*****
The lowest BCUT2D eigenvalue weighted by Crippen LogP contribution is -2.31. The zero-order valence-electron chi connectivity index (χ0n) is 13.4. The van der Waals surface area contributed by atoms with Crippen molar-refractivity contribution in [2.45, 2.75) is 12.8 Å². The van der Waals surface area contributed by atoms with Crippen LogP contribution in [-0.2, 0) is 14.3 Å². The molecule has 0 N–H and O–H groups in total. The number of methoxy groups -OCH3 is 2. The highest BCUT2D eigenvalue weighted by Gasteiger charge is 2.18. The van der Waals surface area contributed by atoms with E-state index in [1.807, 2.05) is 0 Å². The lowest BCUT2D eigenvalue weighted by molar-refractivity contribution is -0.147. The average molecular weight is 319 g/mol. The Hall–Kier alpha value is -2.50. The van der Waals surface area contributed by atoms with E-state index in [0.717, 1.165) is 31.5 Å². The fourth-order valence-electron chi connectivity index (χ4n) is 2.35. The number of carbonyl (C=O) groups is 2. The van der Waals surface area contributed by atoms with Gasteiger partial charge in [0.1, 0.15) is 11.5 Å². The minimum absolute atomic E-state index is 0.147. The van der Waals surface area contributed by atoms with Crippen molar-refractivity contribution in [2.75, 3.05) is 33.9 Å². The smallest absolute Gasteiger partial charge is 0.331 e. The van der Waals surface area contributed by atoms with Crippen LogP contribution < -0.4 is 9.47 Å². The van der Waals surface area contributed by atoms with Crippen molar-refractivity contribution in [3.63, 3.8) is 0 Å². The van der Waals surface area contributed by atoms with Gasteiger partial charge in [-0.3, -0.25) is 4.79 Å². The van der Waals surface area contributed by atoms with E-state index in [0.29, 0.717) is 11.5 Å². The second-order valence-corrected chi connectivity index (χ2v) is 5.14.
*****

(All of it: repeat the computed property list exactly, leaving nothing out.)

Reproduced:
The lowest BCUT2D eigenvalue weighted by Crippen LogP contribution is -2.31. The zero-order valence-electron chi connectivity index (χ0n) is 13.4. The van der Waals surface area contributed by atoms with Crippen molar-refractivity contribution in [2.45, 2.75) is 12.8 Å². The van der Waals surface area contributed by atoms with Crippen LogP contribution in [-0.2, 0) is 14.3 Å². The molecule has 0 N–H and O–H groups in total. The number of methoxy groups -OCH3 is 2. The highest BCUT2D eigenvalue weighted by Gasteiger charge is 2.18. The van der Waals surface area contributed by atoms with E-state index in [1.807, 2.05) is 0 Å². The lowest BCUT2D eigenvalue weighted by molar-refractivity contribution is -0.147. The average molecular weight is 319 g/mol. The Hall–Kier alpha value is -2.50. The van der Waals surface area contributed by atoms with E-state index in [0.717, 1.165) is 31.5 Å². The fourth-order valence-electron chi connectivity index (χ4n) is 2.35. The number of carbonyl (C=O) groups is 2. The van der Waals surface area contributed by atoms with Gasteiger partial charge in [0.1, 0.15) is 11.5 Å². The minimum absolute atomic E-state index is 0.147. The van der Waals surface area contributed by atoms with Crippen molar-refractivity contribution in [2.75, 3.05) is 33.9 Å². The smallest absolute Gasteiger partial charge is 0.331 e. The van der Waals surface area contributed by atoms with Crippen LogP contribution < -0.4 is 9.47 Å². The van der Waals surface area contributed by atoms with Crippen molar-refractivity contribution in [3.63, 3.8) is 0 Å². The van der Waals surface area contributed by atoms with Gasteiger partial charge in [-0.3, -0.25) is 4.79 Å². The van der Waals surface area contributed by atoms with E-state index in [0.29, 0.717) is 11.5 Å². The second-order valence-corrected chi connectivity index (χ2v) is 5.14.